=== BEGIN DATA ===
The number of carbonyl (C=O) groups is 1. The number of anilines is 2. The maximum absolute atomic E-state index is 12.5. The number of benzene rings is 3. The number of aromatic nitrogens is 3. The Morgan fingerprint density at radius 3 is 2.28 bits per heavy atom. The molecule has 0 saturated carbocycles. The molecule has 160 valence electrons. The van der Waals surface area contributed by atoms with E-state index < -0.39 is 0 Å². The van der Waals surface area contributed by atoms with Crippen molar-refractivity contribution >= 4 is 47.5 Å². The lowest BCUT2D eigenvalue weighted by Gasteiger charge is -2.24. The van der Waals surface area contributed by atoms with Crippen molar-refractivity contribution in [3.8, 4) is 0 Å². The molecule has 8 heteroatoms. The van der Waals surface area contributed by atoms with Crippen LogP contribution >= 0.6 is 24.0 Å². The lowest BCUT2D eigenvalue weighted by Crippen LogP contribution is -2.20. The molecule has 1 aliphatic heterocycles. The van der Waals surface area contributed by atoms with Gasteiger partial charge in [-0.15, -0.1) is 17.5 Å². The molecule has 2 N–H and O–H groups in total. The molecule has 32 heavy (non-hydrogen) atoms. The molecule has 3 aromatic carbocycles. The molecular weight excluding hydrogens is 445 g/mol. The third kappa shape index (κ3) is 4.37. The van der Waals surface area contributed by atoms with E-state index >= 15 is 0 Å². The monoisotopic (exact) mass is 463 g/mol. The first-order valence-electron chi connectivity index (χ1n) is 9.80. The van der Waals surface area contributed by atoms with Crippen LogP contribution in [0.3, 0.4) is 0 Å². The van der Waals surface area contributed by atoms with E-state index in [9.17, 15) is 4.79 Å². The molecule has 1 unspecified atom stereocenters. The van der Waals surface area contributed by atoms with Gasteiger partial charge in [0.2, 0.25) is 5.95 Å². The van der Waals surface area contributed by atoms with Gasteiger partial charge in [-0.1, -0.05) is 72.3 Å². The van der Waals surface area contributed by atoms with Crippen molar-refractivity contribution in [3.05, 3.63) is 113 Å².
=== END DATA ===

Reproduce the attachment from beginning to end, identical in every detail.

The number of carbonyl (C=O) groups is 1. The number of anilines is 2. The maximum absolute atomic E-state index is 12.5. The number of benzene rings is 3. The number of aromatic nitrogens is 3. The Morgan fingerprint density at radius 3 is 2.28 bits per heavy atom. The molecule has 0 saturated carbocycles. The molecule has 160 valence electrons. The van der Waals surface area contributed by atoms with E-state index < -0.39 is 0 Å². The van der Waals surface area contributed by atoms with Crippen molar-refractivity contribution >= 4 is 47.5 Å². The lowest BCUT2D eigenvalue weighted by Gasteiger charge is -2.24. The van der Waals surface area contributed by atoms with Crippen molar-refractivity contribution in [3.8, 4) is 0 Å². The molecule has 8 heteroatoms. The van der Waals surface area contributed by atoms with Crippen LogP contribution >= 0.6 is 24.0 Å². The lowest BCUT2D eigenvalue weighted by Crippen LogP contribution is -2.20. The molecule has 1 aliphatic heterocycles. The van der Waals surface area contributed by atoms with Gasteiger partial charge in [-0.15, -0.1) is 17.5 Å². The molecule has 2 N–H and O–H groups in total. The molecule has 32 heavy (non-hydrogen) atoms. The molecule has 3 aromatic carbocycles. The molecular weight excluding hydrogens is 445 g/mol. The third kappa shape index (κ3) is 4.37. The van der Waals surface area contributed by atoms with E-state index >= 15 is 0 Å². The monoisotopic (exact) mass is 463 g/mol. The first-order valence-electron chi connectivity index (χ1n) is 9.80. The van der Waals surface area contributed by atoms with Crippen LogP contribution in [0.3, 0.4) is 0 Å². The van der Waals surface area contributed by atoms with E-state index in [9.17, 15) is 4.79 Å². The molecule has 1 unspecified atom stereocenters. The van der Waals surface area contributed by atoms with Gasteiger partial charge in [0.2, 0.25) is 5.95 Å². The van der Waals surface area contributed by atoms with Gasteiger partial charge in [-0.1, -0.05) is 72.3 Å². The van der Waals surface area contributed by atoms with Crippen molar-refractivity contribution in [3.05, 3.63) is 113 Å².